In his work Hollow Lands, Eyal Weizman, an Israeli architect and urbanist, analyzed the barrier in terms of its creation of a “mutual extra-territoriality.” Cutting off Israeli settlers as well as Palestinians, the effect is to deeply imbricate the settlers among the Palestinian population by a variety of innovative means. Among other mechanisms, a network of tunnels links the settlers in the West Bank to Israel, while Palestinian villages are isolated and stranded. This intertwining of mutual exclusive forms, alterations in the way that space and territory are regulated, is novel and unique in the history of colonization projects. Unlike the traditional bifurcation of apartheid policies, the Palestinian context hosts a variety of new experiments in multiple interdictions and permissions. As an anthropologist of colonialism, Nicola Perugini writes that “such notions as occupation, national sovereignty, borders, territory, law and strategy lose their – let’s say – ‘traditional’ pertinence and relevance in the Israel-Palestine laboratory, as they are constantly re-shaped by their exceptional and elastic political constitutivity.” The wall, from this perspective, is symptomatic as well as productive of a drastically novel approach to population control and management, not merely confining relatively autonomous Palestinian territory but rather pervasively determining human possibilities by means of control of geographical space.
In addition to comprising a kind of archive of thoughts and documentation of the wall and its place in the Palestinian life-world, Keep Your Eye on the Wall is a beautiful “coffee-table” book. As such, it dares to ask whether we might derive an aesthetic experience from such an artifact. Many of the photographs included, such as those of Noel Jabbour and Kai Wiedenhöfer, are quite appealing as color landscape photography. Their depiction of the interaction between artificial structures and natural environment, as well as urban and rural topography, evokes the celebrated work of Andreas Gursky or the manufactured landscapes of Edward Burtynsky. However, by depicting the barrier and its environs artistically, the book even leads us to consider whether the wall can itself be contemplated as if it were a work of art. How can we see this object as an aesthetic phenomenon, even possessing some of the quality of beauty? However perverse this perspective, one could certainly see the separation barrier in conversation with a variety of developments in the production of art around the world. For example, the barrier could be said to carry with it the qualities of density and minimalism that one finds in Richard Serra’s installations, or the gritty, rudimentary qualities of Arte Povera. The spectator can especially see in the cryptic graffiti that covers so many sections of the apartheid wall similarities with the scratched, painted, cracked surfaces created by Antoni Tàpies, the great Catalan painter. To aestheticize the wall, however – to see it as an object of contemplation rather than a wound – seems to provide a warrant for its existence and to implicate the spectator.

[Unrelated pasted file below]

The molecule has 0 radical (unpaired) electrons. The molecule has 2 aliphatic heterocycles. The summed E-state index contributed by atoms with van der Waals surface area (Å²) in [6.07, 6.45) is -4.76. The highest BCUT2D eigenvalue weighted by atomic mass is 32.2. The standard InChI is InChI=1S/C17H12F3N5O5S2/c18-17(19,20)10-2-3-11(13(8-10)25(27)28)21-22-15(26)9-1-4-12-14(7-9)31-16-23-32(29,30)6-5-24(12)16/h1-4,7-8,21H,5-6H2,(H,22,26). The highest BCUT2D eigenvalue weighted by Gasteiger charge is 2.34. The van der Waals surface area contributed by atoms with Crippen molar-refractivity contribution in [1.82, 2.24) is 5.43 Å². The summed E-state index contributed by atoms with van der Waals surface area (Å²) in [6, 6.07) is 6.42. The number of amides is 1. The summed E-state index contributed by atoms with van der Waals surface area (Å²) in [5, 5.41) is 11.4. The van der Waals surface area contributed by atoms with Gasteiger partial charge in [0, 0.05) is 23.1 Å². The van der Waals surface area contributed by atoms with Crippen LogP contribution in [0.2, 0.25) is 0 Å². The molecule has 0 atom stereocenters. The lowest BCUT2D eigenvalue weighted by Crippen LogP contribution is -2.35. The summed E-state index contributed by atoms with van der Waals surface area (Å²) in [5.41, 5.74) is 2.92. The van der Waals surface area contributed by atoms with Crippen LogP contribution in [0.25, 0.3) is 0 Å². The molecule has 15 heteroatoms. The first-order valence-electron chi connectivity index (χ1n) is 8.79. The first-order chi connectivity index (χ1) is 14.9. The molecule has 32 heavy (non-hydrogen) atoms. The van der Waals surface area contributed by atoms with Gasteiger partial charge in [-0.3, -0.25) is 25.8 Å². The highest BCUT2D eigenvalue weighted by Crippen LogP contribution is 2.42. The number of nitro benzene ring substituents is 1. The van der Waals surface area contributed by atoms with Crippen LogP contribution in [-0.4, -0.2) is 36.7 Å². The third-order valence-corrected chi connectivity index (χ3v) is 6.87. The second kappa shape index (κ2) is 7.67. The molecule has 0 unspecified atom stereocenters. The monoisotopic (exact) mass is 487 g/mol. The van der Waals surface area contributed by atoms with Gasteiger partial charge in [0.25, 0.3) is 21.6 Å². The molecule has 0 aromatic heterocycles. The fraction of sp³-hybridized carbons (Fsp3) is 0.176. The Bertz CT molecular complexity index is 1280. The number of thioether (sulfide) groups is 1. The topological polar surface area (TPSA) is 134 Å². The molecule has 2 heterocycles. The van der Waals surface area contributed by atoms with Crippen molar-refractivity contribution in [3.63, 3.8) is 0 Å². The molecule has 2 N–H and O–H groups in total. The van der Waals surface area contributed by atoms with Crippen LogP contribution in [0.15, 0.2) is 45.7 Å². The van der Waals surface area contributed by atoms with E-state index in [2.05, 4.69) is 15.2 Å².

Certain philosophers of aesthetics have reflected on this dilemma. For example, Jacques Rancière commended the photographs of Sophie Ristelhueber, who attempted to evoke the effects of the occupation photographically by a markedly different approach than that taken by the Keep Your Eye on the Wall project. Pointedly avoiding the temptation to record images of the barrier, Ristelhueber instead photographed the rudimentary barriers placed by the Israeli Defense Forces on country roads, from a distance, so that they are nearly naturalized. The effect is to produce a slight discrepancy in the expected view of the landscape, a minor disruption of the expected, instead of the comparatively grandiose spectacle that the wall embodies. In her essay, “Oppressive Beauty: Against Aestheticizing the Wall,” included in the new book, Malu Halasa relates an anecdote: An elderly Palestinian man told a well-known graffiti artist to “go home,” because painting on the wall only served to beautify it.